Hospitals Face A Difficult Road To Financial Recovery

There are several factors that suggest hospital margins will face continued headwinds in the coming years. First, the primary driver of rising hospital expenses is a shortage of labor—in particular, nursing labor—which will likely worsen in the future. Since the start of the pandemic, hospitals have lost a total of 105,000 employees, and nursing vacancies have more than doubled. In response, hospitals have relied on expensive contract nurses and extended overtime hours, resulting in surging wage costs. While this issue was exacerbated by the pandemic, the national nursing shortage is a decades-old problem that—with a substantial portion of the labor force approaching retirement and an insufficient supply of new nurses to replace them—is projected to reach 450,000 by 2025.

Second, while payment rates will eventually adjust to rising costs, this is likely to occur slowly and unevenly. Medicare rates, which are adjusted annually based on an inflation projection, are already set to undershoot hospital costs. Given that Medicare doesn’t issue retrospective corrections, this underadjustment will become baked into Medicare prices for the foreseeable future, widening the gap between costs and payments.

This leaves commercial payers to make up the difference. Commercial rates are typically negotiated in three- to five-year contract cycles, so hospitals on the early side of a new contract may be forced to wait until renegotiation for more substantial pricing adjustments. “Negotiation is also the operative term here, as payers are under no obligation to offset rising costs. Instead, it is likely that the speed and degree of price adjustments will be dictated by provider market share, leaving smaller hospitals at a further disadvantage. This trend was exemplified during the 2008 financial crisis, in which only the most prestigious hospitals were able to significantly adjust pricing in response to historic investment losses.

Finally, economic uncertainty and the threat of recession will create continued disruptions in patient volumes, particularly with elective procedures. Although health care has historically been referred to as “recession-proof,” the growing prevalence of high-deductible health plans (HDHPs) and more aggressive cost-sharing mechanisms have left patients more exposed to health care costs and more likely to weigh these costs against other household expenditures when budgets get tight. While this consumerist response is not new—research on previous recessions has identified direct correlations between economic strength and surgical volumes—the degree of cost exposure for patients is historically high. Since 2008, enrollment in HDHPs has increased nearly four-fold, now representing 28 percent of all employer-sponsored enrollments. There’s evidence that this exposure is already impacting patient decisions. Recently, one in five adults reported delaying or forgoing treatment in response to general inflation.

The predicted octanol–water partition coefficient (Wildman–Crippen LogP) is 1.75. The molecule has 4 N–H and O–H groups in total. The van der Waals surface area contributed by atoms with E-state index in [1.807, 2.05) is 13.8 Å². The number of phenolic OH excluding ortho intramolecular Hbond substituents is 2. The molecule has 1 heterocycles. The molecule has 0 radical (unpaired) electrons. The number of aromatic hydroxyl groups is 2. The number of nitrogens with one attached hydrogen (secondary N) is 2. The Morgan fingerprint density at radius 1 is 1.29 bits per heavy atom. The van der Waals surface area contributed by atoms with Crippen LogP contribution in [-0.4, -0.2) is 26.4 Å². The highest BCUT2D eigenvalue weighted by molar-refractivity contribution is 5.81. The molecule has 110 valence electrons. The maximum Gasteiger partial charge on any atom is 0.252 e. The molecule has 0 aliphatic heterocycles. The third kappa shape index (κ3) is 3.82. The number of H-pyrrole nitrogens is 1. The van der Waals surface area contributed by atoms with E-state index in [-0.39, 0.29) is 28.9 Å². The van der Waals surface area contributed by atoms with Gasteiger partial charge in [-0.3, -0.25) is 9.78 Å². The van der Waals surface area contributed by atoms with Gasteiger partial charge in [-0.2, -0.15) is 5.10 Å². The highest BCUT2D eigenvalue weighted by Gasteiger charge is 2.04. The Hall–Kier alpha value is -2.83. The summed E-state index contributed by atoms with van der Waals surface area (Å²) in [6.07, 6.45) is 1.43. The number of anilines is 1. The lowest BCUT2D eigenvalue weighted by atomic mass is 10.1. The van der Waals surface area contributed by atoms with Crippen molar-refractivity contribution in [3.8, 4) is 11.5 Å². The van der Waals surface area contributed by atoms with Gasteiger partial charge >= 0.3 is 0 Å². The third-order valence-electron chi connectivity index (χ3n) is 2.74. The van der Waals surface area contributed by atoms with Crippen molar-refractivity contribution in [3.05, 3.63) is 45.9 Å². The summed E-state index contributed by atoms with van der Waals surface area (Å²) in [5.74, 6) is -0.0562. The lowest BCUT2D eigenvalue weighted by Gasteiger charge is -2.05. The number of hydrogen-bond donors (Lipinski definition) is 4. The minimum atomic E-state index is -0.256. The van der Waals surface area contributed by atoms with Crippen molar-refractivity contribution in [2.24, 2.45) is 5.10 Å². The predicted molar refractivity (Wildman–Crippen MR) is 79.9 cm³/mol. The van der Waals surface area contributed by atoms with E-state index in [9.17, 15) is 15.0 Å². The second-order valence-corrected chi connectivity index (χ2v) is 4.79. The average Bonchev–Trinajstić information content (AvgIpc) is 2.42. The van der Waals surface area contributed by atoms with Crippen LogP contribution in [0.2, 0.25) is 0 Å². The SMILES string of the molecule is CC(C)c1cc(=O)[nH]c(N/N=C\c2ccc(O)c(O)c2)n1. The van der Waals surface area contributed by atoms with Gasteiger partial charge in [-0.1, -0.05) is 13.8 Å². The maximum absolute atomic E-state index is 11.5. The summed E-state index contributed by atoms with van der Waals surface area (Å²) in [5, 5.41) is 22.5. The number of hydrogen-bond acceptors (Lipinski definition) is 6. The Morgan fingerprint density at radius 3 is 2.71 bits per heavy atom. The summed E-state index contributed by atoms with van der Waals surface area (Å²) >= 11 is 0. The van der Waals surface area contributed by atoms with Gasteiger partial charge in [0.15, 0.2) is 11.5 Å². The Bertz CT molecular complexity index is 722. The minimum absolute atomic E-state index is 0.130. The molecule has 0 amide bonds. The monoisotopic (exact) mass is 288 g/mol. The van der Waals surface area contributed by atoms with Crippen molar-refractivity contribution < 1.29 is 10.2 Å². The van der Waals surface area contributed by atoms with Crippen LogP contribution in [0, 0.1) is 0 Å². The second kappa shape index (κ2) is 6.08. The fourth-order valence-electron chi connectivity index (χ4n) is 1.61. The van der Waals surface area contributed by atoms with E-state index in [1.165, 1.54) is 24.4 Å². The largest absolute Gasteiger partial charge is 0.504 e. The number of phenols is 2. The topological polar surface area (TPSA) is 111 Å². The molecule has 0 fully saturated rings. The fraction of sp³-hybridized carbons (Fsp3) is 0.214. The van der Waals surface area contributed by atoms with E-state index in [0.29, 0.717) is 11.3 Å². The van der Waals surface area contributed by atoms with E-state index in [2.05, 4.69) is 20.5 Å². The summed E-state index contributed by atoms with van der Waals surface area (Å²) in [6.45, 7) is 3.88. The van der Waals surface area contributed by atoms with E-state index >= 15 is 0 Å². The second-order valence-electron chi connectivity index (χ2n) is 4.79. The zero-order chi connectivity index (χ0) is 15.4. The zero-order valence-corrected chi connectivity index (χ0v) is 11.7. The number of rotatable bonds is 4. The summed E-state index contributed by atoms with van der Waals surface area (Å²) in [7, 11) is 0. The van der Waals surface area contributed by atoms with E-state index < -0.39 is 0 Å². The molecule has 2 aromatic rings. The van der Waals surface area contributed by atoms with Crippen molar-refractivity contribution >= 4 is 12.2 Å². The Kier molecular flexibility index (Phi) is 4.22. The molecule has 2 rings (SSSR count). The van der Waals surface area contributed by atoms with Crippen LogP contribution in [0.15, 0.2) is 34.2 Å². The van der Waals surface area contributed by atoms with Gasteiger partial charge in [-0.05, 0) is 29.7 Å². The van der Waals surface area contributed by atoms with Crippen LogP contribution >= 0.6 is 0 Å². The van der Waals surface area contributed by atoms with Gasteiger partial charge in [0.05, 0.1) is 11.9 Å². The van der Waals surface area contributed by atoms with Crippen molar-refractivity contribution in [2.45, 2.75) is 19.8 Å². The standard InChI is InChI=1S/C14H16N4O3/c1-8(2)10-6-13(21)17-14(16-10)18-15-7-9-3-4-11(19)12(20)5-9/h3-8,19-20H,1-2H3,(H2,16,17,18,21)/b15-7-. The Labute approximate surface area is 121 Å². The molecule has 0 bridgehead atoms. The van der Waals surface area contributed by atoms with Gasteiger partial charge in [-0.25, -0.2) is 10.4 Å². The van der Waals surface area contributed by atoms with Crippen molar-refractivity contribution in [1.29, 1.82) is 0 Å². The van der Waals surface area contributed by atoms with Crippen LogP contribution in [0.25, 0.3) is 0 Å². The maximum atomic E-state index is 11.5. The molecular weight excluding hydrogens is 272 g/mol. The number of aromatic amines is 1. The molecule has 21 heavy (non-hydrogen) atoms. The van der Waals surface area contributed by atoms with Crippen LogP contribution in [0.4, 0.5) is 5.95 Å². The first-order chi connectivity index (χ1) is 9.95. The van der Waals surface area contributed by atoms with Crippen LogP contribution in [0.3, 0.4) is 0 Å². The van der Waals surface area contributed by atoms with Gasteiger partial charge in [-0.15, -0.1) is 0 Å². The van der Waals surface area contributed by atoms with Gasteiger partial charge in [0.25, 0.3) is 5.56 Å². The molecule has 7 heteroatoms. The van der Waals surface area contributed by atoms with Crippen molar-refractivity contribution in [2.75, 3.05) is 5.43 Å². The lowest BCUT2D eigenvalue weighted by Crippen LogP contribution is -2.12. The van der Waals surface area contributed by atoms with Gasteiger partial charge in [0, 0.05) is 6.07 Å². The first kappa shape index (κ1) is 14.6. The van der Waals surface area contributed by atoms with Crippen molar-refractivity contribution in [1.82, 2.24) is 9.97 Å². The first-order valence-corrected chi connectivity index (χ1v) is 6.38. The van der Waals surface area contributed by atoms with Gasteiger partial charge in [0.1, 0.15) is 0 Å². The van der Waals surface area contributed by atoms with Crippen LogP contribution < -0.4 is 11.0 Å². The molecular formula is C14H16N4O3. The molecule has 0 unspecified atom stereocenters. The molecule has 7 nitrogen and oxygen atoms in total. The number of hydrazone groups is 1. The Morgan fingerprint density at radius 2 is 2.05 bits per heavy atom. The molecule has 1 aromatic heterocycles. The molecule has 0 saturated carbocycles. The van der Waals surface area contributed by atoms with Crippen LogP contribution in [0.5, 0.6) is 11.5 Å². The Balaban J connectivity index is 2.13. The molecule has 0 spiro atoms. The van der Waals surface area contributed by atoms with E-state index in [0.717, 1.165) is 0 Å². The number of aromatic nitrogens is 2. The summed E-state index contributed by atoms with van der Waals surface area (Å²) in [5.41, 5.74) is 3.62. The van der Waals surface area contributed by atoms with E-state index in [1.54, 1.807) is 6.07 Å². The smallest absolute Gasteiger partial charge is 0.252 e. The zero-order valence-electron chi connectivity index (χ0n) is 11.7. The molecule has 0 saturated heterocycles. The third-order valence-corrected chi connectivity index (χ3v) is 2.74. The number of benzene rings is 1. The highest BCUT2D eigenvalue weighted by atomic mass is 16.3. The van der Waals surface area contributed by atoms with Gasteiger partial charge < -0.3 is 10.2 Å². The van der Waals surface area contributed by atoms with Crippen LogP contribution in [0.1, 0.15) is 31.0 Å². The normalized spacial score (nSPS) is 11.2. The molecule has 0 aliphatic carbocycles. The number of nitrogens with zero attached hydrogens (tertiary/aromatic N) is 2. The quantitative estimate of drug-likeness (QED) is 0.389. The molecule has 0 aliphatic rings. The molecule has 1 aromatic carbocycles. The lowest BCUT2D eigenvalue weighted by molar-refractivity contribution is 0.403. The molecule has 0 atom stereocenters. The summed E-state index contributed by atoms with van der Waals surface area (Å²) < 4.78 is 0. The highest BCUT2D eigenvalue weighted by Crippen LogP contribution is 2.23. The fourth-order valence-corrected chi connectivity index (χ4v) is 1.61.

Taken together, these factors suggest that the current financial pressures are unlikely to resolve in the short term. As losses mount and cash reserves dwindle, hospitals will ultimately need to cut costs to stem the bleeding—which presents both challenges and opportunities.

Direct And Indirect Consequences For Cost, Quality, And Access To Care

Inevitably, as rising costs become baked into commercial pricing, patients will face dramatic premium hikes. As discussed above, this process is likely to occur slowly over the next few years. In the meantime, the current challenges and the manner in which hospitals respond will have lasting implications on quality and access to care, particularly among the most vulnerable populations.